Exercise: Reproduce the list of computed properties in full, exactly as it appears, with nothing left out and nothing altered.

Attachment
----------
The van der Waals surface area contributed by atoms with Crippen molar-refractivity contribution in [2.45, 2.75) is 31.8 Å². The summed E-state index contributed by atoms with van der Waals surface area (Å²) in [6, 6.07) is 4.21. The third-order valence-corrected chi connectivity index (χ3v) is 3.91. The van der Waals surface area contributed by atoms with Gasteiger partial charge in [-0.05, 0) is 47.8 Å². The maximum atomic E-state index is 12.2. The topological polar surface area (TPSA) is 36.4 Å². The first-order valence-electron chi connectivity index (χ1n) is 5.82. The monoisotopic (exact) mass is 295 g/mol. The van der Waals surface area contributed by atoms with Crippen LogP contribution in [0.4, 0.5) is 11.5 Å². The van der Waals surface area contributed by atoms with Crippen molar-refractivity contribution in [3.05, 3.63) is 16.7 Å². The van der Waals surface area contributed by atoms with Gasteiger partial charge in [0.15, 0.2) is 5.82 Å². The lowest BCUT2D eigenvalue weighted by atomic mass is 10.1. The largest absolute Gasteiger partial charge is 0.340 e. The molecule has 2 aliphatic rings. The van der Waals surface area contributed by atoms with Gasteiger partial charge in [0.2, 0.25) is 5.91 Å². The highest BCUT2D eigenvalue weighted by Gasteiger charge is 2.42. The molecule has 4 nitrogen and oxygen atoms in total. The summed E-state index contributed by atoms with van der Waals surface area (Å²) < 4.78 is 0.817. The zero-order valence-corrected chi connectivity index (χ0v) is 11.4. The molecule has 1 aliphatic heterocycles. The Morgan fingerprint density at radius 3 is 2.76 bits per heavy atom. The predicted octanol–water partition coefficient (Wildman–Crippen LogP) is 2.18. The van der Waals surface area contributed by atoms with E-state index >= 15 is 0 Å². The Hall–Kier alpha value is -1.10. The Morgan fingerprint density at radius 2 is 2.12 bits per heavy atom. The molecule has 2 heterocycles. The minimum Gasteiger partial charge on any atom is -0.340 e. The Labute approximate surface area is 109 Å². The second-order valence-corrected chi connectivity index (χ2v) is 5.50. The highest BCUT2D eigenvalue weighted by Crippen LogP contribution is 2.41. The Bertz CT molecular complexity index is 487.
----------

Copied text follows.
The van der Waals surface area contributed by atoms with Crippen molar-refractivity contribution in [2.45, 2.75) is 31.8 Å². The summed E-state index contributed by atoms with van der Waals surface area (Å²) in [6, 6.07) is 4.21. The third-order valence-corrected chi connectivity index (χ3v) is 3.91. The van der Waals surface area contributed by atoms with Gasteiger partial charge in [-0.05, 0) is 47.8 Å². The maximum atomic E-state index is 12.2. The topological polar surface area (TPSA) is 36.4 Å². The first-order valence-electron chi connectivity index (χ1n) is 5.82. The monoisotopic (exact) mass is 295 g/mol. The van der Waals surface area contributed by atoms with Crippen LogP contribution in [0.4, 0.5) is 11.5 Å². The van der Waals surface area contributed by atoms with Crippen molar-refractivity contribution in [3.05, 3.63) is 16.7 Å². The van der Waals surface area contributed by atoms with Gasteiger partial charge in [0.15, 0.2) is 5.82 Å². The lowest BCUT2D eigenvalue weighted by atomic mass is 10.1. The largest absolute Gasteiger partial charge is 0.340 e. The molecule has 2 aliphatic rings. The van der Waals surface area contributed by atoms with Gasteiger partial charge in [0.2, 0.25) is 5.91 Å². The highest BCUT2D eigenvalue weighted by Gasteiger charge is 2.42. The molecule has 4 nitrogen and oxygen atoms in total. The summed E-state index contributed by atoms with van der Waals surface area (Å²) < 4.78 is 0.817. The zero-order valence-corrected chi connectivity index (χ0v) is 11.4. The molecule has 1 aliphatic heterocycles. The Morgan fingerprint density at radius 3 is 2.76 bits per heavy atom. The predicted octanol–water partition coefficient (Wildman–Crippen LogP) is 2.18. The van der Waals surface area contributed by atoms with E-state index >= 15 is 0 Å². The Hall–Kier alpha value is -1.10. The Morgan fingerprint density at radius 2 is 2.12 bits per heavy atom. The molecule has 2 heterocycles. The minimum Gasteiger partial charge on any atom is -0.340 e. The Labute approximate surface area is 109 Å². The second-order valence-corrected chi connectivity index (χ2v) is 5.50. The highest BCUT2D eigenvalue weighted by Crippen LogP contribution is 2.41. The Bertz CT molecular complexity index is 487.